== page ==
John P Geibel DSc, MD, MSc
Professor of Surgery (Gastrointestinal) and of Cellular and Molecular Physiology; Vice Chair, Surgery; Director, Surgical Research
Gastric Acid Secretion; Colonic Fluid Transport; Renal Physiology; Intracellular Ion Activity Measurements; Calcium Sensing Receptor; Diarrheal disease; electrophysiology; CFTR; AMPKinase volume regulation
Current ProjectsWe are focused on 3 main areas; gastric ion transport in health and disease, intestinal ion transport in health and disease, and renal physiology. For gastric ion transport we are focusing on means to modulate acid secretion and reverse erosion. We use a combination of natural products and biochemical modifications to treat acid disease at the cellular level. For studies of intestinal ion transport, we are focusing on how the calcium sensing receptor(CaSR) can modulate fluid transport during toxin induced diarrhea. In addition we are investigating means to prevent ischemic injury by activating ionic pathways using the AMPKinase. Finally we are trying to prevent IBD/IBS associated epithelial injury in the gut by Casr activation . For the renal studies we are interested in acid base homeostasis along the nephron, and are now investigating the role of the CaSR in modulating fluid secretion and renal stone formation.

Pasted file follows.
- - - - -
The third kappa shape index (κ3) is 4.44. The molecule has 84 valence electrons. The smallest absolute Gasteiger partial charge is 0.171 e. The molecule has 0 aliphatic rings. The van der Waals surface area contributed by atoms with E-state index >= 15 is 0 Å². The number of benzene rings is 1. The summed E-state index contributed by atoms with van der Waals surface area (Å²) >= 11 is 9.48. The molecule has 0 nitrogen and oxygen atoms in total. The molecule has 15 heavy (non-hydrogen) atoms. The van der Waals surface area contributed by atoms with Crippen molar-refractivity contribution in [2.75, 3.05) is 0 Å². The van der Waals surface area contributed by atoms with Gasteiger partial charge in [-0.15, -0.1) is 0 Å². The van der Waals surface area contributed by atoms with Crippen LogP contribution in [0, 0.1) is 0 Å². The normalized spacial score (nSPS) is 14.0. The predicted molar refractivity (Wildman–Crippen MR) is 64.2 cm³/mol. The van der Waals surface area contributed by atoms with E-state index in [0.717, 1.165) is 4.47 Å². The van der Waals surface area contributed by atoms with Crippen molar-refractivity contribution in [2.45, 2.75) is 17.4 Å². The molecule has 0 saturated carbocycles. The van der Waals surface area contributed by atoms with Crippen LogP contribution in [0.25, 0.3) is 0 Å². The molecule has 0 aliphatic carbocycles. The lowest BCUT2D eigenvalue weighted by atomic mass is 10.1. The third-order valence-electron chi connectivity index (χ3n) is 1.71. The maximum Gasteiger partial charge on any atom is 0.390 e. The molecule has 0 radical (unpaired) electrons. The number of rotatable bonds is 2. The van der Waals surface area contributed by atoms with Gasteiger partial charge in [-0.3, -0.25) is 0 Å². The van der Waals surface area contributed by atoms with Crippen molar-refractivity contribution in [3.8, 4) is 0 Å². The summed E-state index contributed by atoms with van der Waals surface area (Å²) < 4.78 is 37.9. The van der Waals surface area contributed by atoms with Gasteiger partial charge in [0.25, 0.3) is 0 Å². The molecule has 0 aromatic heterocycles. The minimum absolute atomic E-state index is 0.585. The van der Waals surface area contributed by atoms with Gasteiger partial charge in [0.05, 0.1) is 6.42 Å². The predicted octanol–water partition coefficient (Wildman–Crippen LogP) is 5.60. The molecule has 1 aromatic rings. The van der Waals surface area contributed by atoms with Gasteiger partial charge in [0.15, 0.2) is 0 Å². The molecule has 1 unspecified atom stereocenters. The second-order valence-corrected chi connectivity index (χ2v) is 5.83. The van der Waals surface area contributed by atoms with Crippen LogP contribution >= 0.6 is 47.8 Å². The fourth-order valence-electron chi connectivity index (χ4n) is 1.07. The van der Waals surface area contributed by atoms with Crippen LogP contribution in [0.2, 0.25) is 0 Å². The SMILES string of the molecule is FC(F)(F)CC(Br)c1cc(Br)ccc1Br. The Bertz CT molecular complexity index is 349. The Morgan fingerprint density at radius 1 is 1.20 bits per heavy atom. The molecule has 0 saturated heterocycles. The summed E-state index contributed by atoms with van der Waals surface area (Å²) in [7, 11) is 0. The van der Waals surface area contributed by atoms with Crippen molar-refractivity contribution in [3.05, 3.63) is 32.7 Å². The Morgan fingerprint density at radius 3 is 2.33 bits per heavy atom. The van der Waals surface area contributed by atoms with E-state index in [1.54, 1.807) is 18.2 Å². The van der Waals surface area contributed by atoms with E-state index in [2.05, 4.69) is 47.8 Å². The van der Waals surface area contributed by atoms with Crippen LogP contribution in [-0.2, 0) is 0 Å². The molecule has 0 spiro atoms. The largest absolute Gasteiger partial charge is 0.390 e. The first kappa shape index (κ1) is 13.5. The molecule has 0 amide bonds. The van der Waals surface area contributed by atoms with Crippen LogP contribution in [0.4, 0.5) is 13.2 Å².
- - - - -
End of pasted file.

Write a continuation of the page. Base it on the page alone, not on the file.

Our primary focus is on real time monitoring of ion transport mechanisms in epithelia, using high-resolution microscopy. One of the crucial problems facing all epithelial cells is the control of the intracellular milieu. In an effort to maintain ionic homeostasis, epithelial cells have devised a variety of ion channels, transport proteins, and carriers to regulate and maintain the intracellular ionic concentrations. To further understand how ions are transported in epithelial cells, we have developed a variety of optical techniques to continuously monitor intracellular ionic concentrations in real time. Using high-resolution video or confocal microscopy we are presently able to monitor intracellular Ca2+, Na+, K+, Cl-, pH, and membrane potential. We are currently investigating various aspects of renal tubule and gastric tissue ion transport in intact renal tubules and gastric glands. We also are characterizing the secretory and reabsorptive properties of the colonic crypt, with a special focus on diarrheal disease.